HANOI - Behind the official handshakes and smiles at this week's 16-nation Asian summit in Vietnam, China's increasingly assertive behaviour means the region will be in an apprehensive mood, analysts say.
Possible talks between Chinese Premier Wen Jiabao and Japanese counterpart Naoto Kan on the summit's sidelines are in doubt amid the two countries' worst diplomatic row in years, centred on a disputed East China Sea island chain.
At the same time, the United States and Southeast Asian countries are concerned over China's increasingly muscular approach to maritime sovereignty in the South China Sea, where several regional nations are claimants.
"The level of apprehension is high, as many believe we are getting a preview of what China will look and act like once it has risen," said Ralph Cossa, president of the Asia Pacific arm of the Center for Strategic and International Studies in Washington.
"This is what has people concerned," he said, as leaders prepared to travel to Hanoi for the 10-nation Association of Southeast Asian Nations gathering starting Thursday, and Saturday's wider 16-nation East Asia Summit.
China and the US, represented by Secretary of State Hillary Clinton, will also wade through a host of other disputes involving trade, human rights, and the value of the yuan.
"China will of course feature large," said Damien Kingsbury, a Southeast Asia specialist at Australia's Deakin University.
"The whole of Southeast Asia has experienced China being assertive."
The East Asia Summit (EAS), established in 2005, is a forum for dialogue on strategic, political and economic issues involving the 10 ASEAN members as well as Australia, China, India, Japan, South Korea and New Zealand.
As China's influence grows, calls for a counterbalance in terms of trade and foreign policy have led to plans to welcome the US and Russia into the EAS.
A draft EAS chairman's statement says the group "formally decided to invite the leaders of Russia and the US to participate in the EAS starting from 2011".
The invitation is expected to be issued to Clinton and Russian Foreign Minister Sergei Lavrov, who will attend these talks as "special guests".
China has also adopted a more assertive military stance, expanding its naval reach with new ships and submarines in what Beijing says is a purely defensive move.
It claims all of the South China Sea including the Paracel and Spratly archipelagos, potentially resource-rich rocky outcrops which straddle strategic shipping lanes.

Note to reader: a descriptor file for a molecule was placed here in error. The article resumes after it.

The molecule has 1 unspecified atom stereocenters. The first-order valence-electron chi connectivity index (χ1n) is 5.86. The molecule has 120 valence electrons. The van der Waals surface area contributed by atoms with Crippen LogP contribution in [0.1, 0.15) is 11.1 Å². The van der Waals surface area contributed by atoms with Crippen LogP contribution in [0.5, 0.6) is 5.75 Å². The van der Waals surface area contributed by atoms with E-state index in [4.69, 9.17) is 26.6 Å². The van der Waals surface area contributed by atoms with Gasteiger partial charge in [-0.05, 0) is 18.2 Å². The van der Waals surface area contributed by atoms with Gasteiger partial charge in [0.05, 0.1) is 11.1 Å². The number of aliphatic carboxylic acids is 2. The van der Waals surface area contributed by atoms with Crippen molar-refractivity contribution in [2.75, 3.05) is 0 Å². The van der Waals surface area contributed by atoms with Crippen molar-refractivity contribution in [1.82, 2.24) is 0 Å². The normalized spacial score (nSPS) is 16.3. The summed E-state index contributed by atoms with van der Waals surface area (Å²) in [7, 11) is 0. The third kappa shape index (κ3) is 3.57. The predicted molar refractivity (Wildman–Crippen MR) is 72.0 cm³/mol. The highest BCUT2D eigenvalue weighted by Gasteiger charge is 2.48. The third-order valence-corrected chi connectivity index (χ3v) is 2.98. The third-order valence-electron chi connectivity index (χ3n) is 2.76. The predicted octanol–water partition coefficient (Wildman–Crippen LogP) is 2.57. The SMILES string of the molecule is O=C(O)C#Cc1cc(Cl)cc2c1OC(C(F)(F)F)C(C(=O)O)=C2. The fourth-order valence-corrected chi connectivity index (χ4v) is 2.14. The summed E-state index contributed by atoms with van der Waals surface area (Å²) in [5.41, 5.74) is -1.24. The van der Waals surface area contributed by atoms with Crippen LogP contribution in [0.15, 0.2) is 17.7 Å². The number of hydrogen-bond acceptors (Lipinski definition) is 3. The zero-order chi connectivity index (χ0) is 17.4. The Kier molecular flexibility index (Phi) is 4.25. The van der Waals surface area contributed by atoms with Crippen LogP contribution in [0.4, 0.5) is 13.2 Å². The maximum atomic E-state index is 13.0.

Taiwan and ASEAN members Brunei, Malaysia, the Philippines and Vietnam also have whole or partial claims over the region.
This has led to anxiety, said Pavin Chachavalpongpun, a fellow at the Institute of Southeast Asian Studies in Singapore.
"These countries believe that China will not compromise when it comes to the issues related to its sovereignty," he said.
Adding to their nervousness, China favours a bilateral approach in dealing with individual claimants, Pavin said, while ASEAN nations are intent on adopting a united stand which will give them more bargaining power.
Clinton and other delegates raised the South China Sea issue at an ASEAN-led security forum in July, drawing indignation from China.
Clinton said that resolving disputes over the strategic area, a vital conduit for transport of goods and oil, is "pivotal" to regional stability and that the US has an interest in "open access to Asia's maritime commons".
American Defence Secretary Robert Gates took up the theme this month at defence ministers' talks attended by his Chinese counterpart.
Pavin expects the US will raise the issue again at this week's talks.
To the north, a dispute still simmers between China and Japan after Tokyo on September 8 arrested a Chinese trawler captain near Japanese-administered islands, known as Senkaku in Japan and Diaoyu in China.
Beijing reacted with a barrage of diplomatic protests, snubs and other punitive steps, while Washington assured Tokyo that the islands are covered under a security treaty that requires the US to defend Japan.
"I think the Chinese understand they pushed too hard on the East China Sea issue and that they need to start being a bit more gracious," said Cossa.